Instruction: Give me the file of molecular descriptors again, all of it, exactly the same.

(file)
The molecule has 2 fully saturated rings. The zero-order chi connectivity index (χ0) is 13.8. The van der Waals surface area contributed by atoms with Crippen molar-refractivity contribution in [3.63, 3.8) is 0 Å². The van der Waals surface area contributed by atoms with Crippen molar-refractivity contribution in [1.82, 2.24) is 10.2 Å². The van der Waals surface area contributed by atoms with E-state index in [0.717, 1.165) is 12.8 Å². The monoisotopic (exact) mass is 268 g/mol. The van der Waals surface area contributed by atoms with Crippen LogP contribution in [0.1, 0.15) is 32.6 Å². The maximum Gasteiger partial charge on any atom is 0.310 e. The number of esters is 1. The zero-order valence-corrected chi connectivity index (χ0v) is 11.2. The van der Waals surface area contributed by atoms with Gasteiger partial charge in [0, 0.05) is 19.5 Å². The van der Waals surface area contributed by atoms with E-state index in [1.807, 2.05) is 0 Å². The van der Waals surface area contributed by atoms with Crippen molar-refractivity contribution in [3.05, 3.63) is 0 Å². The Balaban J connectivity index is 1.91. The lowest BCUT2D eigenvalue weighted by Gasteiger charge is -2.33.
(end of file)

The molecule has 2 fully saturated rings. The zero-order chi connectivity index (χ0) is 13.8. The van der Waals surface area contributed by atoms with Crippen molar-refractivity contribution in [3.63, 3.8) is 0 Å². The van der Waals surface area contributed by atoms with Crippen molar-refractivity contribution in [1.82, 2.24) is 10.2 Å². The van der Waals surface area contributed by atoms with E-state index in [0.717, 1.165) is 12.8 Å². The monoisotopic (exact) mass is 268 g/mol. The van der Waals surface area contributed by atoms with Crippen LogP contribution in [0.1, 0.15) is 32.6 Å². The maximum Gasteiger partial charge on any atom is 0.310 e. The number of esters is 1. The zero-order valence-corrected chi connectivity index (χ0v) is 11.2. The van der Waals surface area contributed by atoms with Gasteiger partial charge in [0, 0.05) is 19.5 Å². The van der Waals surface area contributed by atoms with E-state index in [1.807, 2.05) is 0 Å². The van der Waals surface area contributed by atoms with Crippen molar-refractivity contribution in [3.05, 3.63) is 0 Å². The Balaban J connectivity index is 1.91. The lowest BCUT2D eigenvalue weighted by Gasteiger charge is -2.33.